* Agreement opens way for Azeri exports to Europe
* Nabucco one step closer to securing gas
* Azerbaijan says plans to export 10 bcm gas to Europe
(Releads, adds details)
By Simon Cameron-Moore and Evrim Ergin
ISTANBUL, June 7 Turkey and Azerbaijan signed on
Monday a memorandum of understanding on natural gas, opening the
way for Azeri gas exports to Europe and putting the EU-backed
Nabucco pipeline one step closer to securing supplies.
The deal also gives Turkey the right to re-export natural
gas from the second phase of production at Azerbaijan's offshore
Shah Deniz gas field, boosting the EU candidate's role as an
energy hub for European energy supplies.
Socar President Rovnag Abdullayev said Azerbaijan planned to
send 10 billion cubic metres of gas from Shah Deniz II to
"This opens the way for the securing of supplies for
projects like Nabucco, ITGI and TAP," said Turkish Energy
Minister Taner Yildiz.
Like the 7.9 billion euro ($9.43 billion) Nabucco, pipelines
like the Italy-Turkey-Greece Interconnector (ITGI) and the
Trans-Adriatic Pipeline (TAP) also aim to bring Azeri gas into
Turkey and Azerbaijan have been negotiating since 2008 over
the gas agreement, delaying the start date for the Shah Deniz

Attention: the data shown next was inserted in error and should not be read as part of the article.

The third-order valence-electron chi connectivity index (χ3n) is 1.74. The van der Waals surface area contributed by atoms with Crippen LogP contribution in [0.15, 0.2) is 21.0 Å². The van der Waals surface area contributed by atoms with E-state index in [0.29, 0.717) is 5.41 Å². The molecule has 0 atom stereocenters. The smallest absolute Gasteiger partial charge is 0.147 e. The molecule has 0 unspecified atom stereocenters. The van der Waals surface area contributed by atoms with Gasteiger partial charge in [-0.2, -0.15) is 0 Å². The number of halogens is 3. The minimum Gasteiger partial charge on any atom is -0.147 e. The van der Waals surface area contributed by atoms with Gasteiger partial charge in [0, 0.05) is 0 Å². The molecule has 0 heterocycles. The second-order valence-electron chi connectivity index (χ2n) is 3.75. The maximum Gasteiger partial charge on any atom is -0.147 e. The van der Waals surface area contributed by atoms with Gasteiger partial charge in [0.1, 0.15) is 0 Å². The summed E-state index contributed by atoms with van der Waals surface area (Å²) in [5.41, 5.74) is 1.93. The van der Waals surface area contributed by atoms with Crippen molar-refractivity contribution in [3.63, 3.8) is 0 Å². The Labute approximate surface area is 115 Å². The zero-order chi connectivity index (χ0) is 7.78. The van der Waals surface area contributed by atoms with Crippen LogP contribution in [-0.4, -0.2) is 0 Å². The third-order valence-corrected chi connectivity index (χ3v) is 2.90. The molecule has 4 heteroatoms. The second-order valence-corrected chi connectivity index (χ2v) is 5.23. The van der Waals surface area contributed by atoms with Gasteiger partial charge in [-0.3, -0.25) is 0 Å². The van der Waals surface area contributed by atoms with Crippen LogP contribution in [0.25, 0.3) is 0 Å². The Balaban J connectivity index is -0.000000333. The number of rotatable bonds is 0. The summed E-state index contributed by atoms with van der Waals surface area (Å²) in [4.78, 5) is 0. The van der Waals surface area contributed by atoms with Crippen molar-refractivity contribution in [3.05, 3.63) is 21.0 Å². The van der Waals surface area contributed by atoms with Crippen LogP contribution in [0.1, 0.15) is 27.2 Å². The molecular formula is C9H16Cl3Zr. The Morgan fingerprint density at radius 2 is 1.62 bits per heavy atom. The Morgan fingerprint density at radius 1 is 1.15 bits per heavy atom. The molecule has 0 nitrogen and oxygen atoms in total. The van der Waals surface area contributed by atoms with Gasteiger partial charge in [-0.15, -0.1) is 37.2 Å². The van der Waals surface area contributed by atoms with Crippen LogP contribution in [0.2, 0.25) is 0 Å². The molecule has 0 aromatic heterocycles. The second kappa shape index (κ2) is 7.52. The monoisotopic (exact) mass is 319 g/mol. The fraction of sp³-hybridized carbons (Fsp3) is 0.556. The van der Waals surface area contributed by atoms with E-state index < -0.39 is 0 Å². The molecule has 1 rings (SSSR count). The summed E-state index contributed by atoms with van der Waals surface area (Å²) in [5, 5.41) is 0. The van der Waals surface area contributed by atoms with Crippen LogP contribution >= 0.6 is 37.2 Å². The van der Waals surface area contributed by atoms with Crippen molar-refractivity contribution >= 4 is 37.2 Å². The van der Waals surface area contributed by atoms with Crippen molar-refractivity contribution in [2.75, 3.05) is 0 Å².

second phase and boosting uncertainty around the availability of
Azeri gas for Europe.
The 31 billion cubic metre capacity Nabucco project has yet
to secure any gas supplies, leaving it vulnerable to Russia's
rival South Stream project, which also plans to feed European
Agreement over the cost to transit Azeri gas over Turkish
territory would allow Nabucco shareholders to start negotiations
with Baku over supplies for Nabucco, conceived to cut Europe's
dependence on Russian gas.
Despite a current European gas glut, demand is expected to
rise again around 2015.
Doubt was cast over the significance of Monday's signing
last week when an Azeri official told reporters that while a
deal was expected to be signed between the two countries, more
detailed commercial and export details would be worked out over
the next 6-8 months.
Negotiations had been complicated by political tensions over
a bid by Turkey and Christian Armenia -- Azerbaijan's enemy in
the conflict over rebel Nagorno-Karabakh -- to end a century of
hostilities and mend ties. The rapprochement collapsed in April.
Besides Turkey's Botas, other Nabucco shareholders include
Austria's OMV (OMVV.VI), Hungary's MOL MOLB.BU, Germany's RWE
(RWEG.DE), Bulgaria's Bulgargaz and Romania's Transgaz
(Writing by Thomas Grove; editing by James Jukwey)